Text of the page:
Test Drive of TelaConsole
Shawn M. Gordon
What it can do?
TelaConsole is software (and optionally hardware if required) that allows you to connect multiple devices such as host computer, multiport engines, or any device capable of transmitting a serial signal all to a single PC for management and reporting. TelaConsole eliminates the need to constantly visually scan all your consoles and devices in your computer center. Since all messages that go to the console are stored, there is never an issue of missing a message again because it scrolled off the screen.
TelaConsoles features allow you to:
1. Track all console messages, or only those you choose to see.
2. Filter out repetitive, non-informational messages and give the operators only what they need to see to perform their jobs.
3. Consolidate critical messages into a single window.
4. Create automatic responses to certain messages.
5. Scan console logs to find out when a certain event occurred.
6. Optimize operator efficiency by providing online, user-written procedures to access when problems occur.
7. Create timed tasks that perform commands on host systems at intervals that you can define.
8. Broadcast commands to the host systems based on any triggering event, including time.
How does it work?
Depending on how many ports you want to hook up, you can either use the serial ports on the PC, or use a Multiport Expansion Board. The TelaConsole manual goes into great detail on how to install a DigiBoard for this purpose.
I simply used the serial ports on the PC to hook up two HP 3000s. In this configuration you simply have a splitter from the console cable coming from your HP where one end goes to the physical console, and the other end goes to the PC running TelaConsole. Once properly connected you are ready to start letting TelaConsole grab your information.
Now that the data stream is coming into TelaConsole you are able to apply your various agents, filters and logging, which I will describe in a moment. See figure 1 for a snapshot of the application main startup screen.
TelaConsole is built around the following concepts:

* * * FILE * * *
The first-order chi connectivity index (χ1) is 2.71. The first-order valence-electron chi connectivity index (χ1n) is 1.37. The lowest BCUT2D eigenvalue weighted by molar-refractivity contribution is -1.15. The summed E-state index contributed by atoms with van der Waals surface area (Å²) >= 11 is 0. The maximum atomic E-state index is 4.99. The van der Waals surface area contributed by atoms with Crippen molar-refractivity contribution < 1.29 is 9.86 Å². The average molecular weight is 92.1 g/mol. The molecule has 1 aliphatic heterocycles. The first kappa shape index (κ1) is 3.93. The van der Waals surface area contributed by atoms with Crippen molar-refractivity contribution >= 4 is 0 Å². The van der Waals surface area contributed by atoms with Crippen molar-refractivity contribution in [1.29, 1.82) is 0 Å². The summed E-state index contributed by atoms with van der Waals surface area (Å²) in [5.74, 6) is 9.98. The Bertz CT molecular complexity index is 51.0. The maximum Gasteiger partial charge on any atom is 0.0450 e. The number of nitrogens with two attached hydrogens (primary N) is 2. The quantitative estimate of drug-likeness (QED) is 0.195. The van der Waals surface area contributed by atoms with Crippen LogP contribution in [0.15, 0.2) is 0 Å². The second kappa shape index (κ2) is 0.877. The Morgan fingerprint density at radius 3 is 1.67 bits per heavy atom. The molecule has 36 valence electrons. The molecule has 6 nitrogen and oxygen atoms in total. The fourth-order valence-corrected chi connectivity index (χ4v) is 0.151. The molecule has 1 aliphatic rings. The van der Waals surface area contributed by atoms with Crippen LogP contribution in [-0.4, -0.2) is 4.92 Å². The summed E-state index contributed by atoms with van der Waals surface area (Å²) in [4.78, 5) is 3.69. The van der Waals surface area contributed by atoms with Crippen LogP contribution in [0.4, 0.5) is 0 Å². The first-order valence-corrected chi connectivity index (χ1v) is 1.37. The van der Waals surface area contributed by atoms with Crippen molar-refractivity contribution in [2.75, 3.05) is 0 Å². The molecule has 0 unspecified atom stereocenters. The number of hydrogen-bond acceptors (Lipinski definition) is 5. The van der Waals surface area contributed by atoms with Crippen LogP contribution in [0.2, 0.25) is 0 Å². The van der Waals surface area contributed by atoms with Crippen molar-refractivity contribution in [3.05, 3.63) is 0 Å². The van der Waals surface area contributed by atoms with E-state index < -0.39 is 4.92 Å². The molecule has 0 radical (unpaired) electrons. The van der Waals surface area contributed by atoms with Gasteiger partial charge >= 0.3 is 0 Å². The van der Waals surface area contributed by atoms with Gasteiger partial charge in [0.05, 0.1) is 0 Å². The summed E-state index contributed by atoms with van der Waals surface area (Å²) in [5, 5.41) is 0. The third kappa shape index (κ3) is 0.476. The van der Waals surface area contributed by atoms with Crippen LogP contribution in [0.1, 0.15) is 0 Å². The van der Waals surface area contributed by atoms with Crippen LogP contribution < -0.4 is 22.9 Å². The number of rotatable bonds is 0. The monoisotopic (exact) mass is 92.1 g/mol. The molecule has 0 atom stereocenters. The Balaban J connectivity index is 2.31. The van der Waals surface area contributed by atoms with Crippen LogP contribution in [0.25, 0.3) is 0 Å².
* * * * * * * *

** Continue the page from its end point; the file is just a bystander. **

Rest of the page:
This is the driving force behind TelaConsole. This is where you name and define the port and communications defaults. Later you can assign Agents and Filters to this Connection. See figure 2 for an example of what can be configured.
This agent is the direct connection to the input flow from the console. It monitors all messages that would normally go to the system console, and when used in conjunction with filters it can be adjusted to display only those messages that are important for the operator to see such as REPLIES and security violations. See figure 3 for an example of a Console Agent where I’ve applied filtering.
The log file is the permanent storage site for messages. By utilizing filtering this will be either the entire stream coming to your console, or will be something totally different that contains just the information that you requested.
These are designed to alert the operator that a significant event has occurred. As TelaConsole scans each message that comes in from the console, it determines if it meets any of the criteria that you have defined, and then places the information in the the event agent concerning the message.
Filters are used to trap messages that can either be routed to an event agent or excluded from the console. Filters are assigned at a connection level so that they are sitting above the agents to provide maximum flexibility. This is one of the most powerful features of TelaConsole. By making use of the sophisticated “token” feature, you can re-order and parse messages that come in to put them into a different display format. You can even assign colors so that certain types of messages will stand out in your display. Figure 4 shows an example of some
of the types of filters you can select from.
TelaConsole has been set up to be very modular, this takes a little getting use to for some people, but it provides great flexibility. Think of each of the Agents and Connections as objects. You really need to create Connections first, but you can create as many as you need. Next you would create your various types of agents, and apply whatever filtering you were interested in.
Now when you create an Agent, you can select one or more connections for it to apply to. Each connection can have any number and type of Agent applied to it. This allows you to define global reusable Agents, and also to create connection specific agents as required. The more you think about it, and work with it, the more you will start to abstract your requests so that they apply at a more macro level. This is a very cool feature.
Installation and Documentation